Translational Research Institute for Metabolism and Diabetes

Orlando, FL, United States

Translational Research Institute for Metabolism and Diabetes

Orlando, FL, United States

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Johannsen N.M.,Pennington Biomedical Research Center | Johannsen N.M.,Louisiana State University | Sparks L.M.,Translational Research Institute for Metabolism and Diabetes | Zhang Z.,Pennington Biomedical Research Center | And 4 more authors.
PLoS ONE | Year: 2013

Aims:To assess the determinants of exercise training-induced improvements in glucose control (HbA1C) including changes in serum total adiponectin and FFA concentrations, and skeletal muscle peroxisome proliferator-activated receptor-γ coactivator-1α (PGC-1α) protein content.Methods:A sub-cohort (n = 35; 48% men; 74% Caucasian) from the HART-D study undertaking muscle biopsies before and after 9 months of aerobic (AT), resistance (RT), or combination training (ATRT).Results:Changes in HbA1C were associated with changes in adiponectin (r = -0.45, P = 0.007). Participants diagnosed with type 2 diabetes for a longer duration had the largest increase in PGC-1α (r = 0.44, P = 0.008). Statistical modeling examining changes in HbA1C suggested that male sex (P = 0.05), non-Caucasian ethnicity (P = 0.02), duration of type 2 diabetes (r = 0.40; P<0.002) and changes in FFA (r = 0.36; P<0.004), adiponectin (r = -0.26; P<0.03), and PGC-1α (r = -0.28; P = 0.02) explain ∼65% of the variability in the changes in HbA1C.Conclusions:Decreases in HbA1C after 9 months of exercise were associated with shorter duration of diabetes, lowering of serum FFA concentrations, increasing serum adiponectin concentrations and increasing skeletal muscle PGC-1α protein expression.Trial NCT00458133. © 2013 Johannsen et al.

Hall K.D.,U.S. National Institute of Diabetes and Digestive and Kidney Diseases | Chen K.Y.,U.S. National Institute of Diabetes and Digestive and Kidney Diseases | Guo J.,U.S. National Institute of Diabetes and Digestive and Kidney Diseases | Lam Y.Y.,Pennington Biomedical Research Center | And 7 more authors.
American Journal of Clinical Nutrition | Year: 2016

The carbohydrate-insulin model of obesity posits that habitual consumption of a high-carbohydrate diet sequesters fat within adipose tissue because of hyperinsulinemia and results in adaptive suppression of energy expenditure (EE). Therefore, isocaloric exchange of dietary carbohydrate for fat is predicted to result in increased EE, increased fat oxidation, and loss of body fat. In contrast, a more conventional view that "a calorie is a calorie" predicts that isocaloric variations in dietary carbohydrate and fat will have no physiologically important effects on EE or body fat. Objective: We investigated whether an isocaloric low-carbohydrate ketogenic diet (KD) is associated with changes in EE, respiratory quotient (RQ), and body composition. Design: Seventeen overweight or obese men were admitted to metabolic wards, where they consumed a high-carbohydrate baseline diet (BD) for 4 wk followed by 4 wk of an isocaloric KD with clamped protein. Subjects spent 2 consecutive days each week residing in metabolic chambers to measure changes in EE (EEchamber), sleeping EE (SEE), and RQ. Body composition changes were measured by dualenergy X-ray absorptiometry. Average EE during the final 2 wk of the BD and KD periods was measured by doubly labeled water (EEDLW). Results: Subjects lost weight and body fat throughout the study corresponding to an overall negative energy balance of ∼ 300 kcal/d. Compared with BD, the KD coincided with increased EEchamber (57 ± 13 kcal/d, P = 0.0004) and SEE (89 ± 14 kcal/d, P > 0.0001) and decreased RQ (-0.111 ± 0.003, P > 0.0001). EEDLW increased by 151 ± 63 kcal/d (P = 0.03). Body fat loss slowed during the KD and coincided with increased protein utilization and loss of fat-free mass. Conclusion: The isocaloric KD was not accompanied by increased body fat loss but was associated with relatively small increases in EE that were near the limits of detection with the use of state-ofthe-art technology. © 2016 American Society for Nutrition.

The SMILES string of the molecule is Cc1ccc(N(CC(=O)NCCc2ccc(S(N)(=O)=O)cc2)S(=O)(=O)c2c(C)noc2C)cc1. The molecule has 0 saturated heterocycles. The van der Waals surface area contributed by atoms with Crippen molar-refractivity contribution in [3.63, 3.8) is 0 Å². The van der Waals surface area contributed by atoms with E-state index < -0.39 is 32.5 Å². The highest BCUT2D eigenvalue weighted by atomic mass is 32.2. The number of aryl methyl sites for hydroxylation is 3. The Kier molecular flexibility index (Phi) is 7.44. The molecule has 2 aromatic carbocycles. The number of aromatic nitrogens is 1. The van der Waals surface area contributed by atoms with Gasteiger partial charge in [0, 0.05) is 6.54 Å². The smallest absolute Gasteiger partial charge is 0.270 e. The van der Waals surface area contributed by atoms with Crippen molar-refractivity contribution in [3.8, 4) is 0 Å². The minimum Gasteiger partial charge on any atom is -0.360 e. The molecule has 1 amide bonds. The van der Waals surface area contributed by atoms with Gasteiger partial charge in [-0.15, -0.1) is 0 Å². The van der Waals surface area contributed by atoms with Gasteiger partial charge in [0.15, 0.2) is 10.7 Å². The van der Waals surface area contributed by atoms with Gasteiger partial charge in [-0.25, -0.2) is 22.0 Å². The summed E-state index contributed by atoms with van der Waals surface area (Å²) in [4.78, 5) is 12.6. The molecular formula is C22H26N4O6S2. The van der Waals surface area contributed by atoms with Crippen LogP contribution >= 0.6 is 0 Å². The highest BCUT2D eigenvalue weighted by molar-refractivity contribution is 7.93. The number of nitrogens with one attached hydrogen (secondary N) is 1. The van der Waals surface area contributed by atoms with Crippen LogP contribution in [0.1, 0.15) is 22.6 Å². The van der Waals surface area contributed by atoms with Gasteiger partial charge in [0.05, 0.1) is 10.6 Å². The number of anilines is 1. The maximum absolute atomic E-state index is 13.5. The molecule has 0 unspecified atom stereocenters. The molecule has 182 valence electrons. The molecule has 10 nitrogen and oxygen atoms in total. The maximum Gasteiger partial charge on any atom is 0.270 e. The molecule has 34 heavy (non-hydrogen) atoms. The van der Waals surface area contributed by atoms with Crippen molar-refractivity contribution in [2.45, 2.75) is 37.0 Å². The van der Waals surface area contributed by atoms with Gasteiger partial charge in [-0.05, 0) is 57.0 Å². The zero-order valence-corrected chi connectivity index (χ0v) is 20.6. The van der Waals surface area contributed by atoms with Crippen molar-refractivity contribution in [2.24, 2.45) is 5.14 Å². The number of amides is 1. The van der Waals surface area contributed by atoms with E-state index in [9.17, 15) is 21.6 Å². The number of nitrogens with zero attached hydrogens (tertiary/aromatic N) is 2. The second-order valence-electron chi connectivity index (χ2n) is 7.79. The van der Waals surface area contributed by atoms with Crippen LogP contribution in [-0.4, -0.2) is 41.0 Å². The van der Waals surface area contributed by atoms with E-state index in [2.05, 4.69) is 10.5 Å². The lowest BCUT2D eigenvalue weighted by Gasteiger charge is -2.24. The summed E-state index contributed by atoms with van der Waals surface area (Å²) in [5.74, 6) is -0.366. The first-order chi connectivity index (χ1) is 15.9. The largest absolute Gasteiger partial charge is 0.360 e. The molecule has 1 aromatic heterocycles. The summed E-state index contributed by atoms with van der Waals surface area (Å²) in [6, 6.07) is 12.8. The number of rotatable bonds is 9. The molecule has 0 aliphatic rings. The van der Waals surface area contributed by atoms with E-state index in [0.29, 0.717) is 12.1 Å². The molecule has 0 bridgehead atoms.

Toro-Ramos T.,St Lukes Roosevelt Hospital | Toro-Ramos T.,Columbia University | Goodpaster B.H.,University of Pittsburgh | Goodpaster B.H.,Translational Research Institute for Metabolism and Diabetes | And 10 more authors.
Obesity | Year: 2015

Objective To assess changes in total (TAT), subcutaneous (SAT), visceral (VAT), and intermuscular (IMAT) adipose tissue by whole-body MRI before surgery and at 12 months and 24 months post-surgery in a subset of participants of the Longitudinal Assessment of Bariatric Surgery-2. Methods From 0 to 12 months, n-=-20 females and 3 males; from 12 to 24 months, n-=-42 females and 7 males. Paired t-tests and GLM repeated measures examined changes in TAT, SAT, VAT, and IMAT at 12 and 24 months, with sex and age as covariates. Results Changes from 0 to 12 months included weight (-41.9-±-12.1 kg; -36%), TAT (-33.5-±-9.6 kg; -56%), SAT (-29.2-±-8.2 kg; -55%), VAT (-3.3-±-1.6 kg; -73%), and IMAT (-0.99-±-0.68 kg; -50%), all P-<-0.001. In females, from 12 to 24 months, despite relative weight stability (-1.8-±-6.5 kg, -2%; P-=-0.085), VAT (-0.5-±-0.7 kg; -30%; P-<-0.001) and IMAT (-0.2-±-0.4 kg; -14%; P-=-0.012) decreased further. In males, from 12 to 24 months, weight increased (5.1-±-5.2 kg; 6%; P-=-0.04) with no significant changes in TAT or sub-depots. Conclusions Bariatric surgery continues to induce favorable changes in body composition, i.e., persistent adipose tissue loss at 24 months in the absence of further significant weight loss. © 2014 The Obesity Society.

Qi Q.,Harvard University | Bray G.A.,Harvard University | Bray G.A.,Louisiana State University | Smith S.R.,Translational Research Institute for Metabolism and Diabetes | And 3 more authors.
Circulation | Year: 2011